Star-Forming Galaxies in the Distant Universe with Herschel and LOFAR
Supervisor: Seb Oliver
Also collaborating with Matt Jarvis, Oxford, and other LOFAR SEPNET partners at Soton and Portsmouth and around UK
Start date: 1st October 2013
Seb Oliver leads the Herschel Multi-tiered Extra-galactic Survey, Hermes. This is the largest project on ESA's Herschel Space Observatory and has already discovered around hundred thousand distant, dusty, star-forming galaxies (around hundred times as many as were known before Herschel). Your project will use this data to gain a detailed understanding of galaxy evolution around 10 billion years ago. Here we outline one possible project.
A key goal in astrophysics is to understand galaxy formation and evolution. Galaxies today have built up their stellar populations by star-formation and merging. Therefore direct measurements of the star-formation rates in galaxies at high redshift are a key component in advancing our theoretical understanding of those processes. However, at high redshift at least half of the star formation activity is obscured by dust and can only be probed by observations at far infrared (FIR) and radio wavelengths. Such observations are particularly critical for galaxy evolution scenarios. This was notably demonstrated in recent years by the famous discovery by the far infrared instrument SCUBA (and subsequent radio observations) of numerous galaxies with very high star-formation rates that are extremely hard to explain by current models. LOFAR and ESA's Herschel mission were designed for studying these obscured star-forming galaxies at high redshift and high profile survey projects are being carried out by both facilities. The pioneering results from surveys with SCUBA are based on few galaxies over areas of 0.25 sq. degrees. In contrast the Herschel Multi-tiered Extragalactic Survey (HerMES, the largest Herschel program) will map ~70 sq. degrees detecting 100k far infrared galaxies and the LOFAR Deep survey will cover ~80 sq. degrees. These areas are necessary to cover the full range of galaxy environments (from clusters to voids) and to provide statistically significant samples to rigorously test galaxy formation theories. HerMES is coordinated at Sussex by Seb Oliver (in collaboration with Jamie Bock at Caltech) while the LOFAR is a key element of SEPNET Astrophysics Research Theme. These two surveys are closely coordinated in the same regions of the sky since both probe obscured star-formation but through different mechanisms. In addition they are coordinated with a new space-based near infrared survey SERVS and surveys with the new ESO NIR survey telescope VISTA.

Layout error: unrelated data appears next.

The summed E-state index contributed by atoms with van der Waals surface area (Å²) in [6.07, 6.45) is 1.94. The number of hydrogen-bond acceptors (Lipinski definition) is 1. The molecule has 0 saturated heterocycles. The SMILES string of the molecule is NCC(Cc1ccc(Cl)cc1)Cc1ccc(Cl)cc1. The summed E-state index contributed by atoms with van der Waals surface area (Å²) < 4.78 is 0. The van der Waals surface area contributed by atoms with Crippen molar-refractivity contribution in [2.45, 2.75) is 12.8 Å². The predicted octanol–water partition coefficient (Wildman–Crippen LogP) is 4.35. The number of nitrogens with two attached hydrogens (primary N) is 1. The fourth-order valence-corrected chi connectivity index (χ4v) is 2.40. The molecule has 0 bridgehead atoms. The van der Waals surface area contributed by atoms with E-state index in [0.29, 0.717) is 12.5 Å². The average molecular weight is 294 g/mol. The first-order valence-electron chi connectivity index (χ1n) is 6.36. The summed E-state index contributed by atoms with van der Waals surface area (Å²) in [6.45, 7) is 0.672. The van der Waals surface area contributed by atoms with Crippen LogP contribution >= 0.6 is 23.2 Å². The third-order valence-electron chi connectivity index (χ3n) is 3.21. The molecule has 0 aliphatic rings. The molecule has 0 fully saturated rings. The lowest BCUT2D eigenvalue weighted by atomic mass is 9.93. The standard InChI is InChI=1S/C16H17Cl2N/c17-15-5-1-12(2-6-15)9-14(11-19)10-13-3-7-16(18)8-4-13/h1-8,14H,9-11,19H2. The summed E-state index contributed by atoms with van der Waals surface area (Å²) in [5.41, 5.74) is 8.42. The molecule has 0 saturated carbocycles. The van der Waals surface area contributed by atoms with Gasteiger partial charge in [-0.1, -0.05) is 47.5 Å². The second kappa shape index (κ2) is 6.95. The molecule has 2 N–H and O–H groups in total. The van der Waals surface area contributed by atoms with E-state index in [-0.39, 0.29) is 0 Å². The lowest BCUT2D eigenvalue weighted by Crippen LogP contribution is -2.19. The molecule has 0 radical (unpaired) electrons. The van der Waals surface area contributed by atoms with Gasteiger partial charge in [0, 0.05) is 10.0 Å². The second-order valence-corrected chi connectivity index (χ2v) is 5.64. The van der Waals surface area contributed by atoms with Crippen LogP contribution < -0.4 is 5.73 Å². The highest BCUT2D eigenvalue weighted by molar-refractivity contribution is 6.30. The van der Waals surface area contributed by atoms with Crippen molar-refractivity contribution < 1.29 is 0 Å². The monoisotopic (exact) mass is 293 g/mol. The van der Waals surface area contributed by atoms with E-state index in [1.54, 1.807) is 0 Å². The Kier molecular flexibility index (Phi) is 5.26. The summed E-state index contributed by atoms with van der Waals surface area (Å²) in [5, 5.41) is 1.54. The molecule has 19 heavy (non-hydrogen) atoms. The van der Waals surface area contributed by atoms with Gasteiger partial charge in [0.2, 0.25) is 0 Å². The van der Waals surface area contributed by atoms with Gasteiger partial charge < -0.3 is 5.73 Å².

This project provides a unique opportunity to exploit these combined data. The objective of the studentship will be (a) to provide LOFAR identifications for the most extreme sub-mm sources, which are candidates for the theory-busting highest redshift and high star-formation rate galaxies (b) to test for evolution in the well-known FIR/radio correlation (c) to exploit this relation to develop a FIR/radio photometric redshift technique for LOFAR/HerMES enabling a variety of other scientific goals.
The plan for the thesis is:
Year 1: Background reading and exposure to HerMES FIR science Learning radio techniques. Extensive participation in LOFAR commissioning.
Year 2: Selection of FIR candidates and analysis of corresponding LOFAR Deep data. Identification and follow-up of prime candidates. Paper(s) on exotic discoveries.
Year 3: Homogenisation of LOFAR and FIR data and exploration of correlations and photo-z techniques. Paper(s) on statistical discoveries & writing up.
This studentship will strongly promote SEPNET collaboration, drawing on the FIR expertise at Sussex and the radio expertise at Soton & Oxford, and the opportunities provided by Sussex coordination of HerMES, SEPNET involvement in LOFAR and Soton/Sussex leadership of SERVS. Primary supervision and FIR analysis training and supervision will be at Sussex. Radio observation training and supervision will be at Oxford and Soton
For more information/to apply for this project, please contact Prof. Seb Oliver (email: S.Oliver [AT] sussex.ac.uk).